Director: Tom Hooper
Cast: Hugh Jackman, Russell Crowe, Anne Hathaway, Eddie Redmayne, Samantha Barks with Helena Bonham Carter and Sacha Baron Cohen
Plot: Valjean (Hugh Jackman) is released from prison, but struggles to adjust to civilian life, especially with stubborn police chief, Javert (Russell Crowe) on his back. Meanwhile, Fantine (Anne Hathaway) struggles to find money to support her daughter and the French Revolution reaches boiling point.
I have talked about this movie a lot. In fact, it is probably one of the more talked about films on my blog (if not, especially after today: there will be another Les Mis article at 8 tonight). Therefore, I had built up a high expectation of the film. As the lights in the cinema dimmed, I had a brief moment of panic that there was no way this film could match the anticipation.
The first few scene kind of confirmed my fears. The film sped along at such a pace that I was struggling to keep up. It was almost as though the film was impatient to get to the next song and I felt some of the scenes with Valjean as a free man for the first time in nineteen years was lost. This is a film that needs a slow, sombre pace and I felt the directional tone didn’t match the story. I was somewhat deflated.
Then it picked up. Maybe I just needed to adjust to the style of the film, but soon I was blown away. I was expecting an emotional rollercoaster, but I wasn’t expecting it to begin in the first twenty minutes. Tom Hooper lets his two stars, Hugh Jackman and Anne Hathaway, give out some amazing singing performances. Despite the amazing set-pieces (and they are amazing – more on that in tonight’s article), Hooper keeps the camera fixed on the singers’ faces, letting each emotion run its course, so the audience is given the full effect of the song. Sure, every now and again, they miss a note, but there is so much raw emotion flying around, it feels better with than without it.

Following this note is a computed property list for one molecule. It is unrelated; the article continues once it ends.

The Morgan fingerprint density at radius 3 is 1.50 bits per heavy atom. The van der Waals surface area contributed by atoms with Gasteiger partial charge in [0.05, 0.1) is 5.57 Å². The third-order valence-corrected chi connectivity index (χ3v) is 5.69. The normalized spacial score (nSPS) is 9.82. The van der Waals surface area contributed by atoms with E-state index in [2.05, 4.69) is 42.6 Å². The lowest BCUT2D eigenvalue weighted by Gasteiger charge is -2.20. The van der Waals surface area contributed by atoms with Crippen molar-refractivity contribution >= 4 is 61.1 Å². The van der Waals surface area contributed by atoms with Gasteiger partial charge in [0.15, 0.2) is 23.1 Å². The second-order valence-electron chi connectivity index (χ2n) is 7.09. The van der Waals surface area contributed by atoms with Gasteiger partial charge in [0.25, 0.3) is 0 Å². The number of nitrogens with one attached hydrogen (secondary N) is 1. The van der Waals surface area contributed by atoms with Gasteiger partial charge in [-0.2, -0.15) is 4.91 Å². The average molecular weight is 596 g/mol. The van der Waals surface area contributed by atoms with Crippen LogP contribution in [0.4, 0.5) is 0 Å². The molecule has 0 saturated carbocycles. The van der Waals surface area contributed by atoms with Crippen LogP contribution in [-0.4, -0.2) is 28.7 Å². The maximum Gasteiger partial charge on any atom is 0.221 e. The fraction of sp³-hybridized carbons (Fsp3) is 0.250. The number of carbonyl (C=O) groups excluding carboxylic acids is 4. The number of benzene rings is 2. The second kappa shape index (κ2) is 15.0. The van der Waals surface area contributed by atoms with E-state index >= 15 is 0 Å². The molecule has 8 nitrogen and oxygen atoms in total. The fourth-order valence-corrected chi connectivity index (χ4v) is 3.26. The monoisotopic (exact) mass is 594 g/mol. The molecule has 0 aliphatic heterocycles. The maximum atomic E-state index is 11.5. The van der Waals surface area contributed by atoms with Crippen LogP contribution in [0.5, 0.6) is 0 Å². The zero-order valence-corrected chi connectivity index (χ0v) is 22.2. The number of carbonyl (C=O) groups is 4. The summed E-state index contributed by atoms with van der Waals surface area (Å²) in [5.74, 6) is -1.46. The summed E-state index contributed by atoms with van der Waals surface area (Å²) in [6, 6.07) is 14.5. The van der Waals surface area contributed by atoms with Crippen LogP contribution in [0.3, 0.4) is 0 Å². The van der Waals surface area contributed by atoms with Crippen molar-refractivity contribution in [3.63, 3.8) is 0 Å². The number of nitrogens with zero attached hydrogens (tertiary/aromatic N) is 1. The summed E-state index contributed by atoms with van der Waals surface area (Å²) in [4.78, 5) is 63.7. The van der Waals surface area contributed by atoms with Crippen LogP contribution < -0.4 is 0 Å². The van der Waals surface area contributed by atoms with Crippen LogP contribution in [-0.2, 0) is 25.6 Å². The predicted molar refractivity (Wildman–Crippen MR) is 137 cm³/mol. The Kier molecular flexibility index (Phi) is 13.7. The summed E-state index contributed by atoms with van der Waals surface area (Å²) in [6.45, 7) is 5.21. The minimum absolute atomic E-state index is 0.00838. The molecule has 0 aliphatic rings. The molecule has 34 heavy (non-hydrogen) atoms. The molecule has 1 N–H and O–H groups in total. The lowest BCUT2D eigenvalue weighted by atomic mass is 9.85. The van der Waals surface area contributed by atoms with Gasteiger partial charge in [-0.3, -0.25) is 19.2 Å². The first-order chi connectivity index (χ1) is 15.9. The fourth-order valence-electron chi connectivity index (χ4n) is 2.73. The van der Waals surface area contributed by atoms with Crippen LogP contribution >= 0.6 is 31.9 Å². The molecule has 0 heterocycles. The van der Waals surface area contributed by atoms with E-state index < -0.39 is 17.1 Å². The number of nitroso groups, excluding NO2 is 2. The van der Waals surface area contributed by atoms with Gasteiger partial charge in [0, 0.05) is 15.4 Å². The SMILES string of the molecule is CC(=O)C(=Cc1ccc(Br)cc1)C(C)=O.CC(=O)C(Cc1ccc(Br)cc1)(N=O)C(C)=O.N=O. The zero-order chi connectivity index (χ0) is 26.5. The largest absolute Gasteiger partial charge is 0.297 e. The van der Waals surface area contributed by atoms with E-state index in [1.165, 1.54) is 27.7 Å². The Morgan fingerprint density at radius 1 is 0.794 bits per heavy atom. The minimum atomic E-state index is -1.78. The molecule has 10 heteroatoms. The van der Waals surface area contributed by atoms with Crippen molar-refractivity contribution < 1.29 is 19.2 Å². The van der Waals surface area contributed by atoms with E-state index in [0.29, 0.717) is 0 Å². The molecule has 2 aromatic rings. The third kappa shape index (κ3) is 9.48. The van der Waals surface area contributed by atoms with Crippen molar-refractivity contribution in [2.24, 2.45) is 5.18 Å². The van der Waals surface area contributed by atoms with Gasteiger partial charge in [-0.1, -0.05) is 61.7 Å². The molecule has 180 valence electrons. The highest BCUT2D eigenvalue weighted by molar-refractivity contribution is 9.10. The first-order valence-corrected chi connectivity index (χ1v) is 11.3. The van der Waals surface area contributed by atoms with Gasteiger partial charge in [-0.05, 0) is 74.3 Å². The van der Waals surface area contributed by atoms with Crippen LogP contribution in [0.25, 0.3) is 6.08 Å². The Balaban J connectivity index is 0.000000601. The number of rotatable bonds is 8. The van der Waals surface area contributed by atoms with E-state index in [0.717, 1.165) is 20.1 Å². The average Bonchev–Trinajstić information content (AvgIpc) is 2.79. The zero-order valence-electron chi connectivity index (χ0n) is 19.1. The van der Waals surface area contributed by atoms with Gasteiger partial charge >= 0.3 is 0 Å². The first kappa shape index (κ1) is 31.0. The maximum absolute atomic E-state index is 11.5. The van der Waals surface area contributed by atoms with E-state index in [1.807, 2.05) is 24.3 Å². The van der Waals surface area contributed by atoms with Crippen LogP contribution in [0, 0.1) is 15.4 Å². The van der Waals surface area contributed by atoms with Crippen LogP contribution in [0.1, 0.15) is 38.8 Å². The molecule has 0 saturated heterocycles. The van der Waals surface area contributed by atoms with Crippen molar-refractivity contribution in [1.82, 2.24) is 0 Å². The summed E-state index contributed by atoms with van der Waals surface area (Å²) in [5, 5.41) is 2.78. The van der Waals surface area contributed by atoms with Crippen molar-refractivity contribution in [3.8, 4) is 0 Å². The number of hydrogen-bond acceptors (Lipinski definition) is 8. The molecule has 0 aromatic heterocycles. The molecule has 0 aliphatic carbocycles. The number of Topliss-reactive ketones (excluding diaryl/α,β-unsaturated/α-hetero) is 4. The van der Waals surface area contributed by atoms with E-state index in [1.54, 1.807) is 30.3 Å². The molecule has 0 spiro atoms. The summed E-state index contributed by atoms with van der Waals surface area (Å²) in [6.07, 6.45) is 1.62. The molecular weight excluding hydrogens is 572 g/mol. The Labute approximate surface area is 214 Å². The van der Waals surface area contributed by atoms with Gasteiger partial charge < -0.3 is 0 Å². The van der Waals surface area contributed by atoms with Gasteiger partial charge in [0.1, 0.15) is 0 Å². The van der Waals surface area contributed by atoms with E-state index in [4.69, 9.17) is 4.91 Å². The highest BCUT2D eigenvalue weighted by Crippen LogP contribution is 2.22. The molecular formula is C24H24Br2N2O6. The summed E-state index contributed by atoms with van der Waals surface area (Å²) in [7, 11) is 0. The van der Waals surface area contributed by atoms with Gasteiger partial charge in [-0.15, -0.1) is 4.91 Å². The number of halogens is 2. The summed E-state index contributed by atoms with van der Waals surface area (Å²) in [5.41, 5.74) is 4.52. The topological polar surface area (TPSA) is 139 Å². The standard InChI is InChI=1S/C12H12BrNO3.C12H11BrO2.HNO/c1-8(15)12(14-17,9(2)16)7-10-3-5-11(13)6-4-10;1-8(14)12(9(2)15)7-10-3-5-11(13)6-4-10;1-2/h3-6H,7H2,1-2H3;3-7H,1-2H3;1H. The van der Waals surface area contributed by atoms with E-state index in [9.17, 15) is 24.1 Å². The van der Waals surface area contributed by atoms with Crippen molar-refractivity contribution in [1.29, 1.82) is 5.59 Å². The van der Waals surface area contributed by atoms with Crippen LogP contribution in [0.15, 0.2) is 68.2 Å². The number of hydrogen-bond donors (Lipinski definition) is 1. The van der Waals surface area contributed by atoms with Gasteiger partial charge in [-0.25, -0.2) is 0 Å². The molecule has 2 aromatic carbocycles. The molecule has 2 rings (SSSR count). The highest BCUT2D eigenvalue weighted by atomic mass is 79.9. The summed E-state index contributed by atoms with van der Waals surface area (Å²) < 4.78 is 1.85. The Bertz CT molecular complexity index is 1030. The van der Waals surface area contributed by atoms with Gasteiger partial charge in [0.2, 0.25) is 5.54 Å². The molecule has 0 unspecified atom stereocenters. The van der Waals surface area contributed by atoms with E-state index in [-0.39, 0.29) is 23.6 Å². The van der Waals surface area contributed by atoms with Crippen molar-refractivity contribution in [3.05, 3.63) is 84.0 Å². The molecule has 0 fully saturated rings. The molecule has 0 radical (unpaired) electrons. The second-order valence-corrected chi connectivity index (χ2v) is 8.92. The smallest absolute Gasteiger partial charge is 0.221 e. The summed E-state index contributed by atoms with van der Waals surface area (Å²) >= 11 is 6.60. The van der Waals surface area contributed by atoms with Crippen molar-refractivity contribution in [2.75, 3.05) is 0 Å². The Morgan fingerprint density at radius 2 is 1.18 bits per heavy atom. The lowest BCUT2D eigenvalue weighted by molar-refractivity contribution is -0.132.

The film gets dark, especially Fantine’s story-line. Hooper shows us the gritty side to Fantine’s life and, at times, it was almost too much. However, Anne Hathaway, who was an actress I wasn’t overly keen on before, has made me change my opinion of her completely. If I still had doubts on her acting abilities after the Dark Knight Rises, Les Miserables got rid of them in an instant. It is the role of a lifetime and she doesn’t even have a massive part.
Thankfully, it’s not all doom and gloom. Helena Bonham Carter and a fantastic Sacha Baron Cohen bring the laughs, especially with a fantastic rendition of ‘Master of the House’. There is also the brotherly love between the resistance fighters that puts a grin on your face. Even though Hugh Jackman provides the main character, Hooper allows the other characters in the second act to grow, putting Valjean in the background of the story. It is a brave move, but one that works. Samantha Barks’ character, Eponine, is fantastic, instantly likeable from the moment she steps onstage. For her first film role, she deserves a lot of credit.
It gets dark nearer the end, although after Fantine, the film never quite gets to the same depths as before. Not that it isn’t sad though; there were several teary faces throughout the cinema. The film isn’t afraid to get its hands dirty and there were several scenes that had me surprised it was only rated 12A. It was always tasteful though, handled with the right amount of care.
As for the other actors. Russell Crowe was his usual good self: the role of Javert doesn’t require too much acting on his part. Amanda Seyfried barely features; her character is more symbolic than a present feature in the film. Everyone else performed to the best of their abilities, maybe with the small exception of Helena Bonham Carter, who basically just played a diluted version of every other role she has done. However, on the whole, the cast were perfect, bringing the great vocals that were needed to pull this off.
Sure, the story did raise an eyebrow at time to time, but I cannot fault Tom Hooper for that. He was working with the source material and kept it true to the stage show. Overall, the small doubts I had at the start of the film were flattened out to the point where I almost forgot I had them.
One more thing: when the film ended, there was a round of applause. Most unusual for the cinema. Unusual, yet so well deserved. I was happy to clap along.
Final verdict: The cast came together with fantastic vocals, aided by a director, who was able to highlight the key points of the film. Dark, ‘miserable’, yet at the same time flawless.
Next week’s review: Django Unchained